Congress/Health/Industry/World

Sentiment building for moving U.S. manufacturing out of China amid COVID-19 spread

(USA Features) Despite the fact that it is cheaper for American companies to manufacture in China, sentiment is growing in the U.S. to move production out of the country as coronavirus spreads.

Even if that means products will cost more, the Washington Examiner reports.

“We’re staring into a significant, significant crisis of supply chain,” Colorado Sen. Cory Gardner told the Washington Examiner. “Cheap labor or cheap manufacturing be damned if you are reliant on them for your life and livelihood.”




Gardner’s warning came amid a shortage of PPE — personal protective equipment — in the U.S. as coronavirus cases spiked. The shortage was caused by virus-related work stoppages at Chinese factories that manufacture gloves, masks, and gowns used by hospitals to handle contagious patients.

Also, Beijing refused to allow some American companies that make the products in China to ship them out of the country amid the pandemic.

Gardner is not alone in his sentiment, the Washington Examiner reported, raising the specter than anger over China’s self-interested response to the outbreak might lead to one of the more dramatic adjustments in global economics in decades.

“Because of the coronavirus problem, people are recognizing that any supply chain that has single points of failure is incredibly vulnerable,” the Heritage Foundation’s Dean Cheng, a senior research fellow in the organization’s Asian Studies Center, told the news site.

“China is going to be very concerned about decoupling, offshoring, [or any] redirection of investments out of China.”



The Chinese government has pushed back against divesting in the country, saying it will lead to a less efficient world where the same goods are more expensive. And the news site reports that some European countries share that view.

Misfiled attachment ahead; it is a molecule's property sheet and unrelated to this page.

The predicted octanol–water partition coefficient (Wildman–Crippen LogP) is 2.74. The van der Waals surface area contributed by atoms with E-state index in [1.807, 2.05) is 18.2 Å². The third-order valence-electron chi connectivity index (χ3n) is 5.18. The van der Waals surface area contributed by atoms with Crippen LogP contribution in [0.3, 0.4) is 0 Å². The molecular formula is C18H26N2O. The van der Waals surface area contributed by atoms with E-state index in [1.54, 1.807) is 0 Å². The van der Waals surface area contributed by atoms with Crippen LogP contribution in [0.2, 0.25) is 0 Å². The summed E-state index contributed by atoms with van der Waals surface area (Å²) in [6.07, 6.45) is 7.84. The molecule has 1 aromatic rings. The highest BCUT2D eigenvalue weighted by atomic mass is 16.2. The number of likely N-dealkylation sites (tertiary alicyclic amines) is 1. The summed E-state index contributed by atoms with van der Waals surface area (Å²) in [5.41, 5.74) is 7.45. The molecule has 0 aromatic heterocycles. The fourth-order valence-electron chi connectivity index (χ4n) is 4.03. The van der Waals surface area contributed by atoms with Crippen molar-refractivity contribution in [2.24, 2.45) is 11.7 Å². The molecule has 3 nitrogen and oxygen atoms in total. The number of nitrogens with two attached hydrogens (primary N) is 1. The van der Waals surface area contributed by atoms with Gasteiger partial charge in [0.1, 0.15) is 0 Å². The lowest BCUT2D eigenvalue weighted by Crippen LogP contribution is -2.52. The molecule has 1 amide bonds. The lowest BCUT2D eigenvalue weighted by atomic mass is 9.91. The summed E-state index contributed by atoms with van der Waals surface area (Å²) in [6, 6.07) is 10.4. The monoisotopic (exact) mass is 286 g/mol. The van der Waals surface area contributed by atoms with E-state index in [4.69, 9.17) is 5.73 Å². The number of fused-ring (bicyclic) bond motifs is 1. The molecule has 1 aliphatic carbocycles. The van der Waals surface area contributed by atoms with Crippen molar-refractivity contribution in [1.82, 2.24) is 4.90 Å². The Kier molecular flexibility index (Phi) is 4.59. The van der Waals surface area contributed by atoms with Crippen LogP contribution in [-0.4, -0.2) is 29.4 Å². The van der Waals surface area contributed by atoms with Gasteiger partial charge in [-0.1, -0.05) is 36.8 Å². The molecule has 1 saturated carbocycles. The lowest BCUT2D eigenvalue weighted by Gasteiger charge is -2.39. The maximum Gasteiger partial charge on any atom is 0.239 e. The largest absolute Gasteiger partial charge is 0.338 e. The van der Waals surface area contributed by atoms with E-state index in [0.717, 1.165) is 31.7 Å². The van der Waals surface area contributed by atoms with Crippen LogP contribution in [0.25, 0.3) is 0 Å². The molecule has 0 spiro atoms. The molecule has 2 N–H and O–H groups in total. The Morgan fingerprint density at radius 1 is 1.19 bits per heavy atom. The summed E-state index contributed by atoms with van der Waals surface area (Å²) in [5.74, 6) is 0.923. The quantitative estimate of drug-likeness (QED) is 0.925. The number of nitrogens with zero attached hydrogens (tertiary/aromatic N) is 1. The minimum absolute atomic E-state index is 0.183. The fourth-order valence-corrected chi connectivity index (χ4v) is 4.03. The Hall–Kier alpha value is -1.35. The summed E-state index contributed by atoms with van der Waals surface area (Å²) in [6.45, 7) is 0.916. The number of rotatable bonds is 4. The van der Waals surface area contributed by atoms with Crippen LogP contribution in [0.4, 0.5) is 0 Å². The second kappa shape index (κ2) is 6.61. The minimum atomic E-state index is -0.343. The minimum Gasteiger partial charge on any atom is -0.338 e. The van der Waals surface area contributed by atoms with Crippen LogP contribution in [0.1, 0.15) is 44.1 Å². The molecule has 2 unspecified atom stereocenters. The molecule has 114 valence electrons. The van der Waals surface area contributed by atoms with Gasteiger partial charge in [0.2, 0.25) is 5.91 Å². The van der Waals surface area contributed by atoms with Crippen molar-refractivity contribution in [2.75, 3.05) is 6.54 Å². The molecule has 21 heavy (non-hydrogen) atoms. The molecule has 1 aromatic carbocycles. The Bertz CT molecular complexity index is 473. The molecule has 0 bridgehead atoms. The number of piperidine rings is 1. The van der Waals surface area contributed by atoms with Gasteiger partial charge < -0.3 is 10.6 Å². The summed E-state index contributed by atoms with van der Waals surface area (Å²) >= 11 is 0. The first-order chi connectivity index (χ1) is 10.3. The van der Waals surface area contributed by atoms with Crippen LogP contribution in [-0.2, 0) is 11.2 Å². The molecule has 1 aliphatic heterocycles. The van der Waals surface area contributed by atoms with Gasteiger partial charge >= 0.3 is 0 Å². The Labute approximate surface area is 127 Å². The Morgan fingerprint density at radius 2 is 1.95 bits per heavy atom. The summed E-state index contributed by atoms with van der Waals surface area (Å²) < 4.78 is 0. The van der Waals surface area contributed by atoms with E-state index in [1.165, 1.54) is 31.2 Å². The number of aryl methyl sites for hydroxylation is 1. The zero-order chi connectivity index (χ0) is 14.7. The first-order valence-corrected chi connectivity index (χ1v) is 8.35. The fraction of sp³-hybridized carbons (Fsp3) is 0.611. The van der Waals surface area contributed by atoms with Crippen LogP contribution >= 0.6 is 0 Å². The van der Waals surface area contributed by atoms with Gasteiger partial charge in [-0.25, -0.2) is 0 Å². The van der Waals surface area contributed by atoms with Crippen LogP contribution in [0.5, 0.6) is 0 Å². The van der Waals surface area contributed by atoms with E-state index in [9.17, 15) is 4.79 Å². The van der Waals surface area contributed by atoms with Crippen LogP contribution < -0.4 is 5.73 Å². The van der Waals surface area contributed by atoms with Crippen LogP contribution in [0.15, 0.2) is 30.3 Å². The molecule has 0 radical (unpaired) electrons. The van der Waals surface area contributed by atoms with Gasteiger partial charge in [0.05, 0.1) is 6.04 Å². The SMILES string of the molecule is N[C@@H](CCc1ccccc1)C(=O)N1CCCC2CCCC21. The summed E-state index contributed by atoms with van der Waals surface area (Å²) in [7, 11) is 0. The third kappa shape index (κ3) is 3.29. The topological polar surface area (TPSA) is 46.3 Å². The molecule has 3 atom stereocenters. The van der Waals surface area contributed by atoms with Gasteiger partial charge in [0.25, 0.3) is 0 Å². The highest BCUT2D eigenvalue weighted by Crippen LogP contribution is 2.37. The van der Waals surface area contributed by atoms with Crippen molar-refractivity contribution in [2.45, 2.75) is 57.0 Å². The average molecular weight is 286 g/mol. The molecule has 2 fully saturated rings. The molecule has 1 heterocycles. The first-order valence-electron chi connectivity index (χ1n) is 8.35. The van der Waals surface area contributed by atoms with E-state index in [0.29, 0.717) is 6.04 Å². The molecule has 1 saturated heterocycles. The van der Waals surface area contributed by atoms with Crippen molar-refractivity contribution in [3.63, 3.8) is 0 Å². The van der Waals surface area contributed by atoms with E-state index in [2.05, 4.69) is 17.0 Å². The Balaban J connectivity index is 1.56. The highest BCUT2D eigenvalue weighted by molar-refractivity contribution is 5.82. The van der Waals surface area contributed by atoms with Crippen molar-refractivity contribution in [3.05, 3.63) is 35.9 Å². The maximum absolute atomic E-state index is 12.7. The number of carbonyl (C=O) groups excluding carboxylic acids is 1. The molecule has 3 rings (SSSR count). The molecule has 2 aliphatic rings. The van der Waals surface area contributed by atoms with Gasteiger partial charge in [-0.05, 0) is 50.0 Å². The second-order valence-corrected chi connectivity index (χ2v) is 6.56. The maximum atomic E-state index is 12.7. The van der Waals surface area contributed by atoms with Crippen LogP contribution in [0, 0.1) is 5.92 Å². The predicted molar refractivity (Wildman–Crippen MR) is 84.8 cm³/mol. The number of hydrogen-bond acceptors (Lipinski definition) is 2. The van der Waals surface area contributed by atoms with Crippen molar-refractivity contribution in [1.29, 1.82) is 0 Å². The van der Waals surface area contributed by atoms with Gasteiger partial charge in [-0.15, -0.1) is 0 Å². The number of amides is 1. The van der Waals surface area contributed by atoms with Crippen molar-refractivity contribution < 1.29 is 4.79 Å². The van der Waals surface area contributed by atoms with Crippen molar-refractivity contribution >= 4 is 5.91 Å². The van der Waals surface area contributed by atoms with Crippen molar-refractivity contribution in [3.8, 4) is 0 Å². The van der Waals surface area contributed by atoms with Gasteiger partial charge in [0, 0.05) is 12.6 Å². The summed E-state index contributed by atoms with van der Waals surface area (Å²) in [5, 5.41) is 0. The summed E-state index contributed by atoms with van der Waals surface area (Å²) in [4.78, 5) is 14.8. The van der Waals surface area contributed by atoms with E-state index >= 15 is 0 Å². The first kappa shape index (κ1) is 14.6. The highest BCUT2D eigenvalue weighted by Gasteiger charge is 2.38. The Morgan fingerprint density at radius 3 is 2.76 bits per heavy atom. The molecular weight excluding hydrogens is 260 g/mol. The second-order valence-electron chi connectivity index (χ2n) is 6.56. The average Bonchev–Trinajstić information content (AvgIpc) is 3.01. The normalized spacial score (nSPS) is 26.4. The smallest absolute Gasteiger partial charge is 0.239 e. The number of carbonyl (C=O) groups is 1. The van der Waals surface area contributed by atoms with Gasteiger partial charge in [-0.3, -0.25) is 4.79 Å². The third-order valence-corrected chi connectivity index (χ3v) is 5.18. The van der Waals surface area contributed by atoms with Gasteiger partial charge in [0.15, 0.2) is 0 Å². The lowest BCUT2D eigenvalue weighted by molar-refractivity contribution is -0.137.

But Gardner rejected it, noting that the United States needed to shift at least some manufacturing back home or to safer countries to avoid being caught flat-footed with shortages of needed products in a future crisis.

“If you want to make Matchbox cars and Hot Wheels around the globe, fine, do it, I don’t think anybody cares where the 1986 Matchbox Maserati is coming from,” he told the news site.

“If you’re making life-sustaining drugs solely reliant on a Chinese supply chain that could be disrupted by a corona-type virus that we have now seen several times this decade, you better think twice,” said Gardner, who chairs the Senate Foreign Relations subcommittee for East Asia.

“I don’t think that’s decoupling, I think that’s smart.”


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4 Comments

  1. Its easy enough to hurry this trend along. Stop buying Chinese products to supposedly save a few bucks. The products are universally inferior to U.S. made products. Second boycott stores that sell Chinese products. Its all about the dollar and thats all these industries care about. When you have them by the short hairs, their hearts and minds are sure to follow.

  2. Declare certain companies strategic manufacturers and pass a law stating they must manufacture half of their products in the United States. I am about as poor as it gets and I would definitely pay extra for products made in America..

  3. I have had my own quiet boycot of Chinese merchandise for years. Check the label before buying! Sometimes there is no choice except ‘do I really need this?’ Or in the case of medications, I didn’t know.
    Perhaps Congress could take a few minutes away from persecuting the President and require prominant country of orign labels on all merchandise. I am not only willing to pay more for American made merchandise, I have been doing it. It doesn’t hurt – not even for a little while.

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